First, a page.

I’d like to put in a good word for the baby boomers.  Not too big of a surprise of course, boomers like to put in good words for themselves.  It’s part of our gestalt.  Over the years, I’ve spoken to many audiences about appreciating the benefits of multi-generational dynamics and let me tell you, we’re not getting a whole lot of love out there.  We aren’t retiring soon enough, we love to work in teams as long as we’re the captains, we can talk a problem to death and never make a damn decision in the name of building consensus.  We also have unrealistic expectations of the generations that succeed us – what is ‘work/life balance’ and why do you consider it a priority before you spend years as out of whack as we were?  We like to meet; you like to IM, text and abbreviate all that we enjoy sharing for hours on end.  Sigh…it’s not easy being a boomer these days.

Lest you roll your eyes and decry my gross attempt to defend the virtues of my generation, let me mention some of our significant contributions.  It is humbling without question.

If it wasn’t for us, there’d be no Deepak Chopra.  Would Barnes and Noble be able to devote shelf upon shelf to self-help books?  Would ‘self-help’ even be a topic for discussion?  We believe in bettering ourselves you see, and we are prepared to spend a pretty penny in the process.  With each decade that passes we create new markets – that’s impressive.  In fact, we were the first generation that was directly targeted by mass-marketers.  Wail til you see what enhancements are made to ‘hoverarounds’ now that some of us are getting up there.

We believed that Spandex was a privilege, not a birthright.  I don’t think we are to blame for its popularity.  Not to say that we didn’t have our sartorial blunders – construction boots and overalls hardly rose to the definition of a ‘Glamour-Do’.  We did however like to match our knee socks and sweaters (and wear Bass weejuns – a cute look), wear colored tights with adorable Mia Farrow-like smock dresses and introduced bell bottoms (now referred to as wide leg pants).  We collected I.D. bracelets from our pubescent boyfriends – reinforcing the belief that jewelry is always a lovely expression of affection and accessories make an outfit.

We gave you Barbie and Ken in all their iterations.  Soon to come of course is Barbie and Ken in the assisted living facility, with their aide Skipper.  What can I say?  We continue to break new ground.

I think it reflects way too much hubris to take credit for Michael Bolton, so I’ll move on.

Joni Mitchell, James Taylor, The Beatles, Lou Reed, The Doors – I could continue but you see the inestimable talent of the generation.  I concede that Iron Butterfly’s lyrics left much to be desired.  We also pioneered writing journals and love poems in all lower case and chanted how war wasn’t healthy for children and other living things.  And if you think that ‘multi-tasking’ is a new phenomenon, may I just say that I could listen to music, do my homework (allegedly), obsess over love gone wrong and talk on the phone with my friend JoAnn for hours.  All of this without sustaining permanent neck damage or seriously compromising my matriculation.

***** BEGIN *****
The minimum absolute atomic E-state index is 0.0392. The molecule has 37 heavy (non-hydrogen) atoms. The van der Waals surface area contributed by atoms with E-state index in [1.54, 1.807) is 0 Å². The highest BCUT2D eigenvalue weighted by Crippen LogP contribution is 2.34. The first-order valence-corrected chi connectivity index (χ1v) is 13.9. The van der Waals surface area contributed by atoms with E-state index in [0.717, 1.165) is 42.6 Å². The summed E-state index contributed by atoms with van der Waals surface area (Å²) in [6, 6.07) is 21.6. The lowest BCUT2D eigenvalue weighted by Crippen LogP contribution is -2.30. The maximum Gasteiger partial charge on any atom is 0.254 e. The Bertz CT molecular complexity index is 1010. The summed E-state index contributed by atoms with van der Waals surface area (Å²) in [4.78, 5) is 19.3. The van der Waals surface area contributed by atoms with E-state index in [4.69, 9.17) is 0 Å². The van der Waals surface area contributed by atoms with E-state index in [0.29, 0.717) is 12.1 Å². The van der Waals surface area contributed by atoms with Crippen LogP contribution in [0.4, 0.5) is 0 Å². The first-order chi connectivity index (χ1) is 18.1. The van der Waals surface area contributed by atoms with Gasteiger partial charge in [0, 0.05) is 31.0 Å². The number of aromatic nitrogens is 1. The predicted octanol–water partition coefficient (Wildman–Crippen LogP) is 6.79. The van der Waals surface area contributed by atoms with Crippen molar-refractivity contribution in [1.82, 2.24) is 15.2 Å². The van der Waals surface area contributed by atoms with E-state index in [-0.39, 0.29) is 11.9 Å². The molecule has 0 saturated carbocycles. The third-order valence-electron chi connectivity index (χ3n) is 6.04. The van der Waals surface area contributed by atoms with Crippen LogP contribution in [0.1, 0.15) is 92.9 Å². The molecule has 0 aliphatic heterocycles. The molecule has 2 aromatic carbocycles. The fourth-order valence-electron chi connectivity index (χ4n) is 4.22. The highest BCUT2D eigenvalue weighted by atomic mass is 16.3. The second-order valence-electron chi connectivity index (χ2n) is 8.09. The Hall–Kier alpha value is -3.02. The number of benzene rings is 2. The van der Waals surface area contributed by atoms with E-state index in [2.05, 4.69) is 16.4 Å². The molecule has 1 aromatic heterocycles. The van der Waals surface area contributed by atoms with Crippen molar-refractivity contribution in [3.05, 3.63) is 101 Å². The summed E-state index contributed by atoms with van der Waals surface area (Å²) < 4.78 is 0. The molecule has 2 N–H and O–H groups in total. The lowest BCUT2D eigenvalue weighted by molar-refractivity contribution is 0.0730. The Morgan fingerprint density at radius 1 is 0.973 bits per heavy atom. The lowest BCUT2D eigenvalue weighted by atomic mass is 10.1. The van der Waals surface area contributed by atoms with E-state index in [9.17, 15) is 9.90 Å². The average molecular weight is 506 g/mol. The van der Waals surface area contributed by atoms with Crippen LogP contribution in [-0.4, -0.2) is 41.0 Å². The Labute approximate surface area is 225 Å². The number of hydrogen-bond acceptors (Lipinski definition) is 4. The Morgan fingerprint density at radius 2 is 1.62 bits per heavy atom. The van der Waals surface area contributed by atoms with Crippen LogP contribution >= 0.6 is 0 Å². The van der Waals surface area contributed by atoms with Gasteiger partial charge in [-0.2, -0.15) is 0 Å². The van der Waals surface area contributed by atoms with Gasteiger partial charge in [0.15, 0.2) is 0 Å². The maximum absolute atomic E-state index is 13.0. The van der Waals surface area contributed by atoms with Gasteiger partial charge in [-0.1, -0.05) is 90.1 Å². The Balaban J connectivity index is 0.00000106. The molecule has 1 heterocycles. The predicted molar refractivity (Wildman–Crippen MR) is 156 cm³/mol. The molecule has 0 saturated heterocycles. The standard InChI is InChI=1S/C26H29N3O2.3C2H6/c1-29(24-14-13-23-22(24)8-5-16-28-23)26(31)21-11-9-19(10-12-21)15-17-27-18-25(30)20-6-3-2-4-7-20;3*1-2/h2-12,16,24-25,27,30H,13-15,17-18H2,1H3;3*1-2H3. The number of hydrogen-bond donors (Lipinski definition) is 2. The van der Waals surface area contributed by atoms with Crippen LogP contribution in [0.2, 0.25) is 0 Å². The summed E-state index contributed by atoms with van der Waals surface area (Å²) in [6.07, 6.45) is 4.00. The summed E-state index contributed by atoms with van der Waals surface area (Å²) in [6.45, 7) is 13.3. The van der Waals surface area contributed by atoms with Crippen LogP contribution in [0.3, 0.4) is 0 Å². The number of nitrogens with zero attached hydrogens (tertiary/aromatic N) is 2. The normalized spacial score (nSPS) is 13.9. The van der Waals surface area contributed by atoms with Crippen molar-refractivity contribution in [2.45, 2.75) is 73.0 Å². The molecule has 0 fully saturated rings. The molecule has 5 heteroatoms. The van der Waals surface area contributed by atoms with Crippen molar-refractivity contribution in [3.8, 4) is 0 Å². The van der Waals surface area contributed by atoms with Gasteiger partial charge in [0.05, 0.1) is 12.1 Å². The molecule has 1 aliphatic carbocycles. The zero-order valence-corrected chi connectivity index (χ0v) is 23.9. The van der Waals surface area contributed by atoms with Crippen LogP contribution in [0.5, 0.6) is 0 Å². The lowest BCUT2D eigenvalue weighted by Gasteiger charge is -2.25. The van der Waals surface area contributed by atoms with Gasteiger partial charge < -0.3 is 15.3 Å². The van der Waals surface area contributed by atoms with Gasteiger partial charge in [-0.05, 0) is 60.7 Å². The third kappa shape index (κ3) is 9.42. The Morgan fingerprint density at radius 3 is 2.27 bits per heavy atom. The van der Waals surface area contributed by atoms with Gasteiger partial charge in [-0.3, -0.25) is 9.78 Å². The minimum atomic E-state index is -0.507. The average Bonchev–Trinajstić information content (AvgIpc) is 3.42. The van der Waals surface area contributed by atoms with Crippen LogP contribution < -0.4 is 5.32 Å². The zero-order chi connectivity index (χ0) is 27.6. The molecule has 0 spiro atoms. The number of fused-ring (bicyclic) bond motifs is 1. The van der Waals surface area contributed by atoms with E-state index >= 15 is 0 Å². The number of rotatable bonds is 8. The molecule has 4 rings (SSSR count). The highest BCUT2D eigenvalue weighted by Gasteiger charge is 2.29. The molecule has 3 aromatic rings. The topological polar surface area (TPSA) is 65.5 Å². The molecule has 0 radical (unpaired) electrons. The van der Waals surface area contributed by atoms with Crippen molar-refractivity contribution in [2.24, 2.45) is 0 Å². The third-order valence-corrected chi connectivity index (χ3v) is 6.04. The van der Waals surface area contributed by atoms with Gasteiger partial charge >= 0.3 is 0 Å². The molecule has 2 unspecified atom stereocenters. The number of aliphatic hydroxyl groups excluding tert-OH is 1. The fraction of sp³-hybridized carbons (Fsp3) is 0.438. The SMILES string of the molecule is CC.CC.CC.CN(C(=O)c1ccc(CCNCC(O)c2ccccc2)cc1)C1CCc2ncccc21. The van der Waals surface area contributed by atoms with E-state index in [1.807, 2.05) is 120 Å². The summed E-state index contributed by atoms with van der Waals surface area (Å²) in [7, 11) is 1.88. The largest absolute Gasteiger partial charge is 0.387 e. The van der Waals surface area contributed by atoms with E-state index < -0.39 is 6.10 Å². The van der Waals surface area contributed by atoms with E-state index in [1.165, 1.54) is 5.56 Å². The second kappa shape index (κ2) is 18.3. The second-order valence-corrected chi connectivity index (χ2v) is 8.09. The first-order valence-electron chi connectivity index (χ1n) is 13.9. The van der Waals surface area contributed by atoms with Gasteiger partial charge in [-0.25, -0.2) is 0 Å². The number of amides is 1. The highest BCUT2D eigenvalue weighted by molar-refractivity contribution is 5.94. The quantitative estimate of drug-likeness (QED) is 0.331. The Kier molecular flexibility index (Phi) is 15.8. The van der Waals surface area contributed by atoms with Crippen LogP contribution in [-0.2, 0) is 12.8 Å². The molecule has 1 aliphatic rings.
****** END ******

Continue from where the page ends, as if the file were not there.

Certainly these examples are but a small sampling of our accomplishments….I offer this to you as a heartfelt testament to the boomers and the love we desperately seek.  Fret not my fellow mid-lifers, we are totally cool – if only in our own minds.

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Food For Thought

I go to the gym now on a regular basis; I still look like an apple.  My trainer says it takes patience and commitment (two qualities for which I can take little ownership) – after all, it took a lot of years to lose my waist and replace it with such amplitude.  It is true that gravity is no longer my buddy – I’ve shrunk, I truly don’t know what the hell happened to my waist (but it would seem that it’s a developed a frighteningly close relationship with my hips).  And I haven’t experienced this much frustration trying to see my toes since I was pregnant.  I don’t know about you, but I can’t commit to Spanx for longer than a cocktail party – too many people come over and ask me if I’m ok because my face turns an indescribable hue of purple.

I’m also not sure how I feel about having my body type compared to a piece of fruit.  ‘Pear shaped’ seems troubling too.  I was peeling one yesterday to use in a recipe, and all I kept wondering was who I knew who even remotely resembled an Anjou pear.  Instead of saying “you look well”, am I to say “you look really ripe”?  What if you’re short and an apple?  Does that make you a Ladysmith?  Maybe a Macoun – they’re smallish.  Certainly can’t be a Granny Smith – the proportions are all off.

Nora Ephron wrote about her neck.  I beg to differ.  In the interest of full disclosure, I wear a lot of turtlenecks – it seems a kinder, gentler approach to  these pathways that now trace their course around my neck.  My hair is long now – it’s way cheaper than Botox and hides a lot more (like my ears which insist on growing despite my repeated exhortations that they stop).  But it’s the hands!!  Nora, what about the hands??  Have you seen Madonna’s hands?  They reveal all that her efforts deny…the knuckles protrude, what was lithe and graceful is now bony and beginning to gnarl.  This is the greater injustice, I’m telling you.  Let’s not even talk about the little ‘freckles’ that are beginning to create a picture a la Seurrat.  I wonder what they’re going to look like when they start connecting.